To me, the difference in tube vs ss, especially with guitar, but also with bass, is richness of sound. I don't think there's actually more volume, but more fullness to it, more harmonics, more subtle variations in octave resonnance, more presence, almost like a rich loudness button. An electronic tone generator can give you a tone of 440 hertz, but play an A on an upright piano, then a grand piano, and finally a concert grand, and there's quite a difference, not necessarily in volume, but definately in tone.
  12. Nick man

    Nick man

    Apr 7, 2002
    Tampa Bay
    Im not sure why, but I know that when I was using a 3000 Watt SS power amp I ended up with blown speakers, but I couldnt really hear myself, but now I hear myself better with a 300 Watt tube amp.

    I also prefer the tone of tubes and like overdriving them.
  13. syciprider

    syciprider Banned

    May 27, 2005
    Inland Empire
    A watt is a watt. The actual question is tubes vs SS.

    Paging PBG and specplyrz
  14. It's because...

    SS amps get louder and louder until they reach a certain point and clip. The signal peaks and sounds terrible. Hurts your speakers and is yucky.

    Tube amps get louder and louder until they reach a certain point and clip. The signal peaks differently and sounds they way a lot of people love, this is tube distortion. This clipping doesn't hurt your speakers and isn't neccessarily yucky.

    Both amps would probaly have close to the same volume clean if the tube amp is biased right, but the fact that at that point you stop with SS and keep going with tubes is what makes them "louder"
  15. seamonkey


    Aug 6, 2004
    Today's SS amps are not the same as ones that started this rumor many years ago. Even 25 years ago, blind test show guitar players couldn't tell much difference:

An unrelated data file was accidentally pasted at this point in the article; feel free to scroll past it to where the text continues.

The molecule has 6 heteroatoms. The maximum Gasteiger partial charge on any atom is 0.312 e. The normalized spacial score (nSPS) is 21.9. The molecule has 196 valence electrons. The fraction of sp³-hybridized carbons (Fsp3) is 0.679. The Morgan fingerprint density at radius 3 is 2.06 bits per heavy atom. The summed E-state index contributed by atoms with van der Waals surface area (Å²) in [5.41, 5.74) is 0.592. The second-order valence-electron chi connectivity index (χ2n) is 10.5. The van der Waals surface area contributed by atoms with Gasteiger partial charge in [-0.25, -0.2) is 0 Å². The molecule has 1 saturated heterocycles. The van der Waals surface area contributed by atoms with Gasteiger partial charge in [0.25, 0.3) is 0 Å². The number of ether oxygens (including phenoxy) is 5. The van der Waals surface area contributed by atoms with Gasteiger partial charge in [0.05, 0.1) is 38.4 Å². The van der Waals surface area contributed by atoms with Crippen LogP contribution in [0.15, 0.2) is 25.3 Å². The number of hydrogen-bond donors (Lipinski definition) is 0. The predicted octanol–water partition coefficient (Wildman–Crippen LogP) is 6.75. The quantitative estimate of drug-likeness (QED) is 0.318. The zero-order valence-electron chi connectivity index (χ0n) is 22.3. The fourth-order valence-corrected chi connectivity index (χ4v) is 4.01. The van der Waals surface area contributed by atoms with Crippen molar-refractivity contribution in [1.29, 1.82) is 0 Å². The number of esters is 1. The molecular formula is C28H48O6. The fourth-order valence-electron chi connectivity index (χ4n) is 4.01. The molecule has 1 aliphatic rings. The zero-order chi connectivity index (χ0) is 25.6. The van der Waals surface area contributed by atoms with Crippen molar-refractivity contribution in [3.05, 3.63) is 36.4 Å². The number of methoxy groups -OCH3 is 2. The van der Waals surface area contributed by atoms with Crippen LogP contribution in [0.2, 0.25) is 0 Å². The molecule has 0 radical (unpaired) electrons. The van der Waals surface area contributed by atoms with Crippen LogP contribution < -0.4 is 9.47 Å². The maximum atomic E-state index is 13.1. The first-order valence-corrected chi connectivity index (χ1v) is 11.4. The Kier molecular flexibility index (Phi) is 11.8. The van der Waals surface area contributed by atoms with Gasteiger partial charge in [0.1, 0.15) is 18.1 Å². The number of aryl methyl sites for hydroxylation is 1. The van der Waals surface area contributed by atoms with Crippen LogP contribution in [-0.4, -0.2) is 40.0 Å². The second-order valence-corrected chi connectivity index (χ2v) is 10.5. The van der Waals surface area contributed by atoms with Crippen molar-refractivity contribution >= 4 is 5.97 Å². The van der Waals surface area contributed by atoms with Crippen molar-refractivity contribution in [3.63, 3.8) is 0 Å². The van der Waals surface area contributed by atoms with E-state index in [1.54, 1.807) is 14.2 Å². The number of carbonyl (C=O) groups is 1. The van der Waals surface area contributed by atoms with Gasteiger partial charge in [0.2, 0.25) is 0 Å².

All anybody needs to do is takes some measurements today. There's all kinds of scope software available today. The difference will show up in the measurements.

    Clipping doesn't add that much HF harmonics compared to what's included in the input signal - see:

    You'll find lots of examples of Tubes verses SS and "soft clipping". They all give examples using sine waves. Bass and guitars are complex signals. The low parts of the signal may clip, and as the paper points out the HF portion of the signal can continue to gain DBs. SS amps usually have no problem passing high frequency content when while the lows clip.

    You probably hear SS clipping every day, your car radio, your computer speakers, your TV. You probably don't even notice unless you turn it up so high that a majority of the content is clipping.

    You'll always find SS amps in concert sound systems. With limiters to prevent clipping but really to prevent LF compression as per the Ross paper above.

    Price, weight, and efficiency - SS is louder.

    Kevlar suit on.
  16. Plain Old Me

    Plain Old Me

    Dec 14, 2004
    Despite your so called "blind tests," why do so many people use tube amps when the SS alternative would be lighter and a bit easier on the wallet? I can certainly tell the huge difference in sound between the models on my Boss GT-6B (which is an outstanding FX unit by the way) with a power amp into by Bergantino HT-210 and my Mesa 400+ into the HT-210. There are people who like SS sound better. Power to them. But I will not give up my tubes- they provide great tone and tons of power. And why does my 400+ get louder than any 1200 watt or less SS power amp that I have heard? And why do so many agree that, for the wattage rating, tube amps sound louder than SS amps?
  17. Specky showed up:

    If you can't get the REAL factual answers from what I've already posted here a few dozen times, I'm not wasting any more time explaining it.
  18. Plain Old Me

    Plain Old Me

    Dec 14, 2004
    *insert spam here*
    And THAT is why SS is better than tube.
  19. Daywalker


    Apr 13, 2005
    Is there any sort of comparison for this? For instance, 300 tube watts is comparable to 1000 SS watts?
  20. Nick man

    Nick man

    Apr 7, 2002
    Tampa Bay
    Yeah, go to a store, and try them all out.

    Seriously, its hard enough to compare Ampeg watts, Mesa watts. GK watts, SWR watts, Eden watts, etc...

    Everyone has a different way of presenting their amps ratings and outputs and if you cant even come up with a accurate, solid standard among one side of the picture, how are you going to compare it to the other.